Re: PhD-thesis on Observational Selection Effects

From: Jacques Mallah <jackmallah.domain.name.hidden>
Date: Tue, 27 Jun 2000 20:15:48 EDT

>From: "Bostrom,N (pg)" <N.Bostrom.domain.name.hidden>
>Hi, I've just submitted my doctoral dissertation titled "Observational
>selection effects and probability", which presents the first mathematically
>explicit "observation theory". I use it to resolve a range of puzzles
>related to the "anthropic principles", multiverse models, the Doomsday
>argument, etc. The text is available at
>http://www.anthropic-principle.com/phd as a MS-Word-file (77,000 words; 1.2
>KB). The abstract is pasted below. Any constructive comments, criticism or
>suggestions would be welcome. (I'm planning to write this up as a book
>accessible to a wider interdisciplinary audience, so your input would be
>come to good use.)
>Most of you who get this message will have helped me in one way or another
>during the PhD-process. I would like to say a warm Thanks! to all of you.

    Hello. First, I appreciate being acknowledged. The order must be that
of importance :)
    The paper is too verbose for may taste, already a book, but I realize
that could be due to pressure from a redundancy Ėloving professor like one I
had to deal with. I read the parts that looked most interesting.
    Now for some (hopefully constructive) criticism. First, you say your
paper presents the first mathematically explicit ďobservation theoryĒ. No
doubt a standard literature search would confirm that, convincing the old
fogies. On the everything-list and some memberís web pages, though, the SSA
is old hat. I checked and I have to admit that it was you who introduced
the term ďSSAĒ onto the list. By now though there are two long-opposed
camps, the ASSA (correct) and RSSA (idiotic). Despite the length of your
paper, I noticed you didnít discuss your view on that.
    The idea, however, is one I (and no doubt others) understood well before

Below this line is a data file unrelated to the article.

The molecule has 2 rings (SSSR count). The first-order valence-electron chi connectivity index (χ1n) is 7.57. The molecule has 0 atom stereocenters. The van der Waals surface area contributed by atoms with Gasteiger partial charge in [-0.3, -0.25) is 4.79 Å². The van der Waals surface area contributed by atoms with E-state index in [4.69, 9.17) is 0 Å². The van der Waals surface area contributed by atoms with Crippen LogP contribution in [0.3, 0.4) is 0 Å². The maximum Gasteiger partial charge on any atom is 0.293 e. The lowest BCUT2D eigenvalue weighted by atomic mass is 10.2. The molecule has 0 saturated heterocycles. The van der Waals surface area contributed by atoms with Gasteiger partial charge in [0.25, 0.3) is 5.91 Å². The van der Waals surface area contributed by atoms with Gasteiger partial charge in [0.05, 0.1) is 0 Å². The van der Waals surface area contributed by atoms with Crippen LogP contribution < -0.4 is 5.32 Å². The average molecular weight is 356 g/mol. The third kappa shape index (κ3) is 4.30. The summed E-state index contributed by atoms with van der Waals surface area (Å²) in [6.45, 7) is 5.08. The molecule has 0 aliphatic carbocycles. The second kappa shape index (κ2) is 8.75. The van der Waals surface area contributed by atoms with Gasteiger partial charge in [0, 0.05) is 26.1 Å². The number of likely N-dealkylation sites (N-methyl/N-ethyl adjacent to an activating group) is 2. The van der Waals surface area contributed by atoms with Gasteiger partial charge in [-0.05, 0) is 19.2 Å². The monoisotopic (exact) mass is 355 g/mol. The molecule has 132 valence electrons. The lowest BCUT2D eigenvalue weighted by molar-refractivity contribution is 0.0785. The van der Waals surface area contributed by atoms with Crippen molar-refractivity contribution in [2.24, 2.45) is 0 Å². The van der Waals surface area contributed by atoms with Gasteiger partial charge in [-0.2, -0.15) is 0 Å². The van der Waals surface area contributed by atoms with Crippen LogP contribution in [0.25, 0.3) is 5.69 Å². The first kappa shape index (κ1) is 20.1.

I even heard of the list. Itís how Iíve always read Everett; to me he was
the first ASSAer. Youíve seen my web page discussion of the anthropic
principle (http://hammer.prohosting.com/~mathmind/anth.htm); it has
significant overlap with your paper. I might like to expand it into an
article sometime, maybe by throwing in a refutation of the RSSA. Come to
think of it, Don Pageís work (http://xxx.lanl.gov/abs/quant-ph/9904004)
touches on some of the same things.
    Really, this is fine because we all need to work. I guess Iím just
wondering how this is all supposed to be done properly, but still letting us
all look good :)

>It has applications in cosmology, evolutionary biology, thermodynamics and
>the problem of time's arrow, game theoretic problems with imperfect recall,
>the philosophical evaluation of the many-worlds and many-minds
>interpretations of quantum mechanics and David Lewis' modal realism, and
>even for traffic planning.

    I would have liked to see some discussion of each application. I guess
thatís for the book. Also, you could have included the stuff you and I
discussed about how the using the MWI prevents some of the counterintuitive
consequences (e.g. regarding Adam.)

>However, we discover new consequences of SSA that are more counterintuitive
>than the Doomsday argument. Using these results, we construct a version of
>SSA that avoids the paradoxes and does not lead to the Doomsday argument
>but caters to legitimate methodological needs.

    Hereís the part I really object to. Your SSA was vague (you didnít even
discuss observer-moments up to that point), but was OK as far as it went.
When you introduced the SSSA, you went off track. Your SSSA gives obviously
wrong results, such as not leading to the Doomsday argument and in the
ďgodís coin tossĒ where it gives the wrong Bayesian probability for the
coin. Nor is there any theoretical justification for not regarding all
observer-moments to be in the same reference class. (As you can tell I am
partial to the ASSA.)
    You might then ask how I would avoid the Adam-style problem. The answer
is already somewhere in the paper: if Adam is a freak, we donít need to
worry much about him. Itís in the nature of Bayesian probability that for
some people the method must backfire. And of course for most practical
applications, the MWI would come to the rescue.

                         - - - - - - -
               Jacques Mallah (jackmallah.domain.name.hidden)
         Physicist / Many Worlder / Devil's Advocate
"I know what no one else knows" - 'Runaway Train', Soul Asylum
         My URL: http://hammer.prohosting.com/~mathmind/

________________________________________________________________________
Get Your Private, Free E-mail from MSN Hotmail at http://www.hotmail.com
Received on Tue Jun 27 2000 - 17:30:15 PDT

This archive was generated by hypermail 2.3.0 : Fri Feb 16 2018 - 13:20:07 PST